It seems impossible to find a cell phone that doesn’t take photos these days. The built-in cameras in the cell phones are getting better and better. The resolution has evolved from VGA (640×480) resolution just a few years ago to the 5, 8 megapixel found in some high end phones. But is the digital evolution powerful enough to endanger the digital camera species, as this article claims?

With the integration of phone and camera, people can share photos instantly in many different ways: MMS, email, and social networks. With most digital cameras, people have to upload them to a computer first before they can share the photos. People also tend to have their cell phones with them all the time. The same cannot be said for their standalone digital cameras. Do all of the above spell doom for the standalone digital cameras?

Perhaps not.

First of all, not all people want devices that can do anything but do nothing particularly well. To put multiple functions together in one device, compromises need to be made for cost, form factor, marketing reasons. People want smaller cell phones. So it is impractical or near-impossible to add optical zoom or optical stabilization to the built-in cameras without making a bulky device. Electronics can be made smaller by squeezing more transistors into integrated circuit chips but optics do not scale quite well. This is dictated by fundamental physics principles.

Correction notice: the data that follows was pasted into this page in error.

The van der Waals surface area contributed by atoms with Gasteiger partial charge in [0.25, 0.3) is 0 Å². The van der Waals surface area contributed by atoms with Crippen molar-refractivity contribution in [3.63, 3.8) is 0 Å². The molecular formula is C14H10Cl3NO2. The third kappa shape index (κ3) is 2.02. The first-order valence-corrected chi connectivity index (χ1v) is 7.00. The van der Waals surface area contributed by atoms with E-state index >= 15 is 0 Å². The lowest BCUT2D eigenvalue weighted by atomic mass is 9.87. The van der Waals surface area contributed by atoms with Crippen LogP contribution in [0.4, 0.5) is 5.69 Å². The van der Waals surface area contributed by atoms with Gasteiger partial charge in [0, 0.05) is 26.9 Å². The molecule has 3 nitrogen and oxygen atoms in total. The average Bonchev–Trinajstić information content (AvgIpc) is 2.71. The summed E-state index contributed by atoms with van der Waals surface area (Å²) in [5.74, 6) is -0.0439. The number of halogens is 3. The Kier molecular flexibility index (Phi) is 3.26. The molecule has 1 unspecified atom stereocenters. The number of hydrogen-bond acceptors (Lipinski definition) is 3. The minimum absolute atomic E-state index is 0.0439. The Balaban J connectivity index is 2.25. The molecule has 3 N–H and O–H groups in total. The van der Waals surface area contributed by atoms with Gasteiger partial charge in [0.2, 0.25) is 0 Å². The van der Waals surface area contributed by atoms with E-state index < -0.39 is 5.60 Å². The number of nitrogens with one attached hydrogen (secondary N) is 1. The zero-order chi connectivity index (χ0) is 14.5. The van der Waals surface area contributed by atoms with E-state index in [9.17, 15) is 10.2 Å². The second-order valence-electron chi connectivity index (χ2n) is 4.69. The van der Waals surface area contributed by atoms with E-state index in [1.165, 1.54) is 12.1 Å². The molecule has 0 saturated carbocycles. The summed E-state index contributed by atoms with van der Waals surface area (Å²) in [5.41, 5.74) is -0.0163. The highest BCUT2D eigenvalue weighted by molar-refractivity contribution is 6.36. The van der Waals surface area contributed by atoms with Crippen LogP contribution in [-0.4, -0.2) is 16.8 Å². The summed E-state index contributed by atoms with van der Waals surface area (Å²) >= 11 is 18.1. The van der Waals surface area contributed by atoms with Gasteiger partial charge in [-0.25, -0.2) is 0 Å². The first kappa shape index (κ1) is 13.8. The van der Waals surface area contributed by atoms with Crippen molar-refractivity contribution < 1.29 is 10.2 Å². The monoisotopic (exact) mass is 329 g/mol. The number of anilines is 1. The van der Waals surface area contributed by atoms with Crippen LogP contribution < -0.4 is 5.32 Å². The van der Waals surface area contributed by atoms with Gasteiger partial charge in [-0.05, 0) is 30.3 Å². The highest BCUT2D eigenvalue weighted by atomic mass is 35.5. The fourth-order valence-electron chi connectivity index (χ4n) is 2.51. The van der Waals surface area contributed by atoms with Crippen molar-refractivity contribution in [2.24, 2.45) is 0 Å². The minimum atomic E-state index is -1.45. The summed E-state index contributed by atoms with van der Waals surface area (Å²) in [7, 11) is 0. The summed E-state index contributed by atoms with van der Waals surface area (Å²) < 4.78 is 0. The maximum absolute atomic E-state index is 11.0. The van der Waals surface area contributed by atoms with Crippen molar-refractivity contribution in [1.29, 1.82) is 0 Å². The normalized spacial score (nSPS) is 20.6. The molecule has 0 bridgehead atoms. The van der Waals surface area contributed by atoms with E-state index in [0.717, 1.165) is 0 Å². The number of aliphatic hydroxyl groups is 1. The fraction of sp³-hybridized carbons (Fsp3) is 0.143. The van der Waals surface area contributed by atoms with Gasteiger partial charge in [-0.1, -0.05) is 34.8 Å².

Secondly, not all people are casual shooters. Many people want not only better image quality but also capturing images that are difficult to capture with the cameras on the cell phone. Camera phones fail miserably in those aspects. The examples are plenty, just try to shoot your kids running around on the soccer field using your cell phone. Currently the DSLR market still is expanding and it seems to be expanding faster than digital compact cameras. The latter is where the erosion of the market share is likely to happen due to camera phones.

Finally, it is more likely for devices to co-exist rather than one killing off another. People who have netbook most likely have another laptop or desktop computer, although they can do mostly what they want on either of the devices. When given choices, people can select the most appropriate device to get the job done.

Source: Yahoo Finance

Posted in: Technology on August 15th, 2010. Trackback URI

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